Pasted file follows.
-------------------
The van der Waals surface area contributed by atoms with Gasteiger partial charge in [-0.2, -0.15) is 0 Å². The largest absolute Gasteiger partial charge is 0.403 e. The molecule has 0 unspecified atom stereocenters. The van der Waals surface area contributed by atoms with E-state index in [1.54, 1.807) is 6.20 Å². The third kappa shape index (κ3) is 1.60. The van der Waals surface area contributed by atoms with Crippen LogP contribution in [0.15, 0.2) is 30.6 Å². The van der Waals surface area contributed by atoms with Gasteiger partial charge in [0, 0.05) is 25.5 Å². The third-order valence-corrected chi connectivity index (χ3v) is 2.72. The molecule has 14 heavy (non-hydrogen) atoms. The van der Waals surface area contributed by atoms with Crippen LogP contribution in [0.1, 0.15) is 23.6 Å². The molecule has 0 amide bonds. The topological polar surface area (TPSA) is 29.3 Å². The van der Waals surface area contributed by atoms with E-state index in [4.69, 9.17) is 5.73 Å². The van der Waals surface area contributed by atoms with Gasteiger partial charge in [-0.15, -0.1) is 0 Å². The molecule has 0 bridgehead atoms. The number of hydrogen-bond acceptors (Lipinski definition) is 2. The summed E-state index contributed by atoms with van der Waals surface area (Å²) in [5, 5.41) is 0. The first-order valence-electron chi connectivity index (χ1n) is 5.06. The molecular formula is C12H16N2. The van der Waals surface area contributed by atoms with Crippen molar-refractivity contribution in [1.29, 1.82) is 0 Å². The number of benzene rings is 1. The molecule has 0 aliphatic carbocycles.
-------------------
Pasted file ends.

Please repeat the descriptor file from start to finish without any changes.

The van der Waals surface area contributed by atoms with Gasteiger partial charge in [-0.2, -0.15) is 0 Å². The largest absolute Gasteiger partial charge is 0.403 e. The molecule has 0 unspecified atom stereocenters. The van der Waals surface area contributed by atoms with E-state index in [1.54, 1.807) is 6.20 Å². The third kappa shape index (κ3) is 1.60. The van der Waals surface area contributed by atoms with Crippen LogP contribution in [0.15, 0.2) is 30.6 Å². The van der Waals surface area contributed by atoms with Gasteiger partial charge in [0, 0.05) is 25.5 Å². The third-order valence-corrected chi connectivity index (χ3v) is 2.72. The molecule has 14 heavy (non-hydrogen) atoms. The van der Waals surface area contributed by atoms with Crippen LogP contribution in [0.1, 0.15) is 23.6 Å². The molecule has 0 amide bonds. The topological polar surface area (TPSA) is 29.3 Å². The van der Waals surface area contributed by atoms with E-state index in [4.69, 9.17) is 5.73 Å². The van der Waals surface area contributed by atoms with Gasteiger partial charge in [-0.15, -0.1) is 0 Å². The molecule has 0 bridgehead atoms. The number of hydrogen-bond acceptors (Lipinski definition) is 2. The summed E-state index contributed by atoms with van der Waals surface area (Å²) in [5, 5.41) is 0. The first-order valence-electron chi connectivity index (χ1n) is 5.06. The molecular formula is C12H16N2. The van der Waals surface area contributed by atoms with Crippen molar-refractivity contribution in [1.29, 1.82) is 0 Å². The number of benzene rings is 1. The molecule has 0 aliphatic carbocycles.